who is set to appear in Lancashire at the end of this week writes TONY DEWHURST.
It is an account of one year of her life on the road.
Where previously Hardy has adapted and explored traditional ballads and fables to tell her contemporary folk tales, the stories that inspired these songs are her own personal experiences: good and bad, happy and sad.
“I’ve always kept a kind of creative diary; it is just thoughts and feelings jotteddown every day, often just poems, lyrics and musings,” said Hardy who makes her first visit to Clitheroe’s Grand Theatre on Friday (April 8)
“I do it more when I travel, as a way of trying to keep track, because touring can make you a bit ungrounded as it is so incredibly tiring.
“Trying to anchor myself to something when the world feels more unstable every day helps me make sense of it all.”
All the songs on the album were written on tour, or composed from notes from her diary at that time.
“I’ve always written like this, but usually blended my own scribblings and thoughts with my love of traditional music,” she adds.
“It makes With The Dawn a pretty direct link to how I was feeling at any time during that year and it became a microcosm of my life.
“The songs are full of that displacement, longing and contemplation, probably feelings that all musicians know. ”
With The Dawn is more intimate and reflective music than before.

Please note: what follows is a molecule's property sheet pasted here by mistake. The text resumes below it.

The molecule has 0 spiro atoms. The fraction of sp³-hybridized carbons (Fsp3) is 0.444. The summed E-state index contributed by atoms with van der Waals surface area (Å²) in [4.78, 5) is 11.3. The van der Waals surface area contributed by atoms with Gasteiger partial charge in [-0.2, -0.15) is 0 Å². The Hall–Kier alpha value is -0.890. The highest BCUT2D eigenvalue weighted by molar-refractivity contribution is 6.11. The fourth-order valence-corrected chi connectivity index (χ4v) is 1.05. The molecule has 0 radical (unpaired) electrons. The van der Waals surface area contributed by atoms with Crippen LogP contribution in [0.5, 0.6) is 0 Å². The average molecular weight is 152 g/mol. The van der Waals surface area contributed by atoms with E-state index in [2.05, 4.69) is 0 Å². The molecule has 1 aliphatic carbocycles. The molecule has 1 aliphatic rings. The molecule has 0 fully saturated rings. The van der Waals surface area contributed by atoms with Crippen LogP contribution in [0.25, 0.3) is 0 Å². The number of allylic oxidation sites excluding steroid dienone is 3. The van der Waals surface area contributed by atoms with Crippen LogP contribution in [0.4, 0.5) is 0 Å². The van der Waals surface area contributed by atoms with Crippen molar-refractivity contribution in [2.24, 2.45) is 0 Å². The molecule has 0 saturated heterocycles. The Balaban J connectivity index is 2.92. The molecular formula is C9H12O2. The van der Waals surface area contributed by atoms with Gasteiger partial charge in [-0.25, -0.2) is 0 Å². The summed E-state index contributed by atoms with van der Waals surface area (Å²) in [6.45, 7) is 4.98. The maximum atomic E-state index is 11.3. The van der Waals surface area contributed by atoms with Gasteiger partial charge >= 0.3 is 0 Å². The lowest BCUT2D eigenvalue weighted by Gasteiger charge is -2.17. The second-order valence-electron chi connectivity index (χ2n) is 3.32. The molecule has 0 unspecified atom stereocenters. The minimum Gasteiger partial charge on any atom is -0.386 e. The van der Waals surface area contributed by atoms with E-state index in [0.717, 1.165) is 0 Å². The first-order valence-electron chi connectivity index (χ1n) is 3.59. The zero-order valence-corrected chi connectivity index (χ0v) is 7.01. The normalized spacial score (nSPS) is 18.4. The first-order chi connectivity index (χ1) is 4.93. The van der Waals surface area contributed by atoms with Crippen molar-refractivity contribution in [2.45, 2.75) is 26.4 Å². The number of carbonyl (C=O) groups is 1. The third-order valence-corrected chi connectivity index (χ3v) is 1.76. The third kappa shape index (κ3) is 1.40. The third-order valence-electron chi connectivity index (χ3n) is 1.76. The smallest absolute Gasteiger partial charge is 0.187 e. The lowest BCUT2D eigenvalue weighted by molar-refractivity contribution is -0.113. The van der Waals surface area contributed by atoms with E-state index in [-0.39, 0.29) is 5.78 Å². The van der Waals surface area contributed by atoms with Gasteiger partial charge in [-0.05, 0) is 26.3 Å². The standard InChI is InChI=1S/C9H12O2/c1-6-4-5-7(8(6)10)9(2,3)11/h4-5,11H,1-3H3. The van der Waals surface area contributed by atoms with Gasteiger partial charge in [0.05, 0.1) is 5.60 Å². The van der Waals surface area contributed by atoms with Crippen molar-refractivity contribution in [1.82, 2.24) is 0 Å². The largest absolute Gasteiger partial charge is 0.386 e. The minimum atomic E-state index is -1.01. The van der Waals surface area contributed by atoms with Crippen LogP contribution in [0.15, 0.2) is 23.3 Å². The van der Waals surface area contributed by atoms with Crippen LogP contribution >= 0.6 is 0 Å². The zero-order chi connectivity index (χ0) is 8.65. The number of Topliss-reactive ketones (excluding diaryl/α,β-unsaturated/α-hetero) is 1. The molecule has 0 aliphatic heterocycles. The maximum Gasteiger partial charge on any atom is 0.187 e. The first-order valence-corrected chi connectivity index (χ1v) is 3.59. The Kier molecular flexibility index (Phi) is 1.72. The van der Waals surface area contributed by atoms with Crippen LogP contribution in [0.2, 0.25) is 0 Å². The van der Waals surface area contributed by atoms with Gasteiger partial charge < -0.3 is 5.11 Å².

The arrangements are more instinctive, vivid brass gives way to loansome piano; and banjos emerge out of beats and blips.
Elements of the demos, sometimes recorded on Hardy’s ‘phone as her thoughts spilled out, were stored away as raw material for her latest work.
Last year was a whirlwind – a summer of festival appearances saw a triumphant main stage appearance at folk’s Glastonbury, the Cambridge Folk Festival.
“It was totally unexpected to win the award (BBC2 Folk Singer of the year) at the Albert Hall.
“The next day I was on a flight to America and everything went crazy for a year.”
There was a time for a turning-30 Hardy, though, where nothing was stable.
“Documenting that flux meant that my life was completely out there in my music,” she added.
“But I’d never thought there was any truth in this idea that turning 30 would be any kind of big deal.
“You get the feeling that people think it’s something unmentionable that you should shy away from.
“So I decided to throw a 30 date tour of my favourite venues to let everyone know.
“In my experience it also feels like the further you age, the less you worry about people’s responses to what you have to say.”
She was always surrounded by music, her grandfather was a fiddle player while her father an accomplished folk singer.
“Folk music is like an old friend to me and it’s in great health at the moment.
“Folk isn’t what is was 30 years ago because there’s a new generation sampling and adding to the sound.
“It is certainly not about archiving the past, but taking inspiration from that great folk tradition.
“It’s interesting when you talk about Laura Marling and Mumford and Sons – regardless of how much you think they fit into the traditional folk industry, it’s great exposure for folk.”
Her debut show at Clitheroe’s Grand Theatre on Friday, though, will be a rare opportunity to hear Hardy’s stunning compositions in a more intimate venue alongside her regular stage companion Anna Massie, from Blazin Fiddles, and Tom Gibbs.
• Bella Hardy, Clitheroe Grand Theatre, April 8. £14. 01200 421599. Stage 7.45. Box office 01200 421599.